Please come back later if you’re not catching news of this at a time when you have 90 minutes to spare and watch. You can spend 90 minutes doing a lot of worse things in life.

The Cove’s website for more information on the film and cause.

Take part in helping save the dolphins as promoted by The Cove.

Nam Nguyen is Why the Vietnamese Will Be Watching Men’s Figure Skating at 2018 Winter Olympics

Nam Nguyen at the 2010 Olympics Figure Skating Exhibition Gala Skate

Viet Nam is a country in Southeast Asia not exactly keen on winter sports, never mind figure skating, never mind men’s figure skating in its macho patriarchal culture. I know. I’m Vietnamese. It also means I can also tell you it’s a hypocritical patriarchal society because everybody knows the Mother runs the house. That’s why our ultimate cursing is towards the Mother, and nobody cares much for cursing our Fathers.

Wow, that link was insightful! I just looked up a link to demonstrate what I knew of Vietnamese cursing and never knew there were so many. But trust me, all of it is mostly rare compared to the curses towards one’s Mother.

Anyhow, at the 2018 Winter Olympics, wherever it may be held, there just might be huge Vietnamese interest in men’s figure skating. That would be due to a kid named Nam Nguyen from Burnaby, British Columbia, Canada. At just eight years old, Nam was the youngest skater ever to become the Canadian National Juvenile Men’s Champion. His outstanding free skate there is below. The kid didn’t miss a jump and was also very artistic.

Just in January, Nam finished 3rd in the Junior Men’s category as an 11 year old, behind two 17 year olds (thanks for the correction by Britt in the comments #3 and #4 below). That placement earned Nam a chance to perform at the 2010 Winter Olympics Figure Skating Exhibition Gala Saturday night. He was quite the showman there, though nerves probably caused him to fall on his first jump. Watching him, the only show man in the building who could have outdone him was Evgeni Plushenko. Canadian champion Patrick Chan had better watch out! This kid could jump and punch the lights out and has a ton of charisma to boot!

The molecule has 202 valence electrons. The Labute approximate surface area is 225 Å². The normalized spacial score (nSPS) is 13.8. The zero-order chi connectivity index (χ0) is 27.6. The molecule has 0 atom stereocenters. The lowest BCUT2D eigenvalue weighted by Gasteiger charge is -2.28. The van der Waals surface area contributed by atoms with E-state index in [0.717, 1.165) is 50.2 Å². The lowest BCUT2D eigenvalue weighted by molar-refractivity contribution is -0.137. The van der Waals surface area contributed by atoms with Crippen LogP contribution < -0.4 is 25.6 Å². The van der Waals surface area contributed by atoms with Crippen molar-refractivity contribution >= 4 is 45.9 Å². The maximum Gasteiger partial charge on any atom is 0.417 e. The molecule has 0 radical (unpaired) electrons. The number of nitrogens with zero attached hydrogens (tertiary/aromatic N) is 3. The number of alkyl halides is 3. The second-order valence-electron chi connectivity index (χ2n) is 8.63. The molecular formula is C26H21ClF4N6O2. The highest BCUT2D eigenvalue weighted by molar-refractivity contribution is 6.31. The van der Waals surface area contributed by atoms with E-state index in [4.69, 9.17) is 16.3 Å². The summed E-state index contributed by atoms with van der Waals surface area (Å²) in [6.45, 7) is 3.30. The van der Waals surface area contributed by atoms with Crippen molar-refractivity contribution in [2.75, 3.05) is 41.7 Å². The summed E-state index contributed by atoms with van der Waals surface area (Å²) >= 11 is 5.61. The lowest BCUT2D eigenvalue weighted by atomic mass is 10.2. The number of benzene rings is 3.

That said, the nerdy get up they dressed Nam in didn’t exactly do his image a lot of good, despite tearing off a jump suit to start his routine.

It’s hard to predict the future, of course. Lots of people who try don’t do very well, whether their name is Nostradamus or Not a Damn Chance. However, if Nam continues to work hard, stays injury free and his Parents don’t make him study more than he skates as Vietnamese Parents are prone to do in a culture that values education so much, the kid has got an incredible future in figure skating. He won’t be able to compete until the 2018 Winter Olympics due to age restrictions. However, he should be able to make an impression on the Canadian national titles a few years before that.

Can’t wait!

Flesch-Kincaid Grade Reading Level: 8.6